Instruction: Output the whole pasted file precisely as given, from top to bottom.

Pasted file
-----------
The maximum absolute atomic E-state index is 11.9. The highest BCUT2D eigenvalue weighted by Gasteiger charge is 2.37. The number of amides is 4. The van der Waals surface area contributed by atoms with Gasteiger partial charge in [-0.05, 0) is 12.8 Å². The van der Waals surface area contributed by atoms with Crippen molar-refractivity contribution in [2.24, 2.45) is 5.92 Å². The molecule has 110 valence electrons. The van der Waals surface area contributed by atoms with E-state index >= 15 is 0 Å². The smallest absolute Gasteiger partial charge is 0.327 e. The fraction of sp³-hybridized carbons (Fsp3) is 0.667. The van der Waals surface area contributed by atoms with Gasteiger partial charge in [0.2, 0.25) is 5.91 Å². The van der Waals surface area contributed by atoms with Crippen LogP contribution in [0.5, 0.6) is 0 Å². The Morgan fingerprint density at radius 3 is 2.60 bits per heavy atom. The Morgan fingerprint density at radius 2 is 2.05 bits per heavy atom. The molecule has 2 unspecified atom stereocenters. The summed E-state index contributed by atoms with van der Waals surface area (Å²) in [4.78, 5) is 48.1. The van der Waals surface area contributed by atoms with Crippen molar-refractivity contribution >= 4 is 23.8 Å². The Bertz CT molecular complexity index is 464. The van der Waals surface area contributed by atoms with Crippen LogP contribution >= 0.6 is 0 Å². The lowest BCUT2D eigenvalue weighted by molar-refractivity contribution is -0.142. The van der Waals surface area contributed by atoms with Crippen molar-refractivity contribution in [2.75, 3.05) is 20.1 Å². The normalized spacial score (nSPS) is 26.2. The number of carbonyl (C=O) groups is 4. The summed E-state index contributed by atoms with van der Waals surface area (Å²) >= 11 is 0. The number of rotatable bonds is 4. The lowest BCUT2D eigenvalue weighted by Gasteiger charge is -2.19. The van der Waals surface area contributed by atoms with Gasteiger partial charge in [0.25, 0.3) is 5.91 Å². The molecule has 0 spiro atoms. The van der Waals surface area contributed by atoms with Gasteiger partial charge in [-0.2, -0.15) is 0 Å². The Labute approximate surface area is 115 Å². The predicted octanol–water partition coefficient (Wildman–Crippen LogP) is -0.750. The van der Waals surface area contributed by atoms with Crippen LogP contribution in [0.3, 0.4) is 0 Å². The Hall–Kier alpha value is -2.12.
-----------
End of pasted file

The maximum absolute atomic E-state index is 11.9. The highest BCUT2D eigenvalue weighted by Gasteiger charge is 2.37. The number of amides is 4. The van der Waals surface area contributed by atoms with Gasteiger partial charge in [-0.05, 0) is 12.8 Å². The van der Waals surface area contributed by atoms with Crippen molar-refractivity contribution in [2.24, 2.45) is 5.92 Å². The molecule has 110 valence electrons. The van der Waals surface area contributed by atoms with E-state index >= 15 is 0 Å². The smallest absolute Gasteiger partial charge is 0.327 e. The fraction of sp³-hybridized carbons (Fsp3) is 0.667. The van der Waals surface area contributed by atoms with Gasteiger partial charge in [0.2, 0.25) is 5.91 Å². The van der Waals surface area contributed by atoms with Crippen LogP contribution in [0.5, 0.6) is 0 Å². The Morgan fingerprint density at radius 3 is 2.60 bits per heavy atom. The Morgan fingerprint density at radius 2 is 2.05 bits per heavy atom. The molecule has 2 unspecified atom stereocenters. The summed E-state index contributed by atoms with van der Waals surface area (Å²) in [4.78, 5) is 48.1. The van der Waals surface area contributed by atoms with Crippen molar-refractivity contribution >= 4 is 23.8 Å². The Bertz CT molecular complexity index is 464. The van der Waals surface area contributed by atoms with Crippen LogP contribution >= 0.6 is 0 Å². The lowest BCUT2D eigenvalue weighted by molar-refractivity contribution is -0.142. The van der Waals surface area contributed by atoms with Crippen molar-refractivity contribution in [2.75, 3.05) is 20.1 Å². The normalized spacial score (nSPS) is 26.2. The number of carbonyl (C=O) groups is 4. The summed E-state index contributed by atoms with van der Waals surface area (Å²) >= 11 is 0. The number of rotatable bonds is 4. The lowest BCUT2D eigenvalue weighted by Gasteiger charge is -2.19. The van der Waals surface area contributed by atoms with Gasteiger partial charge in [0.25, 0.3) is 5.91 Å². The molecule has 0 spiro atoms. The van der Waals surface area contributed by atoms with Gasteiger partial charge in [-0.2, -0.15) is 0 Å². The Labute approximate surface area is 115 Å². The predicted octanol–water partition coefficient (Wildman–Crippen LogP) is -0.750. The van der Waals surface area contributed by atoms with Crippen LogP contribution in [0.3, 0.4) is 0 Å². The Hall–Kier alpha value is -2.12.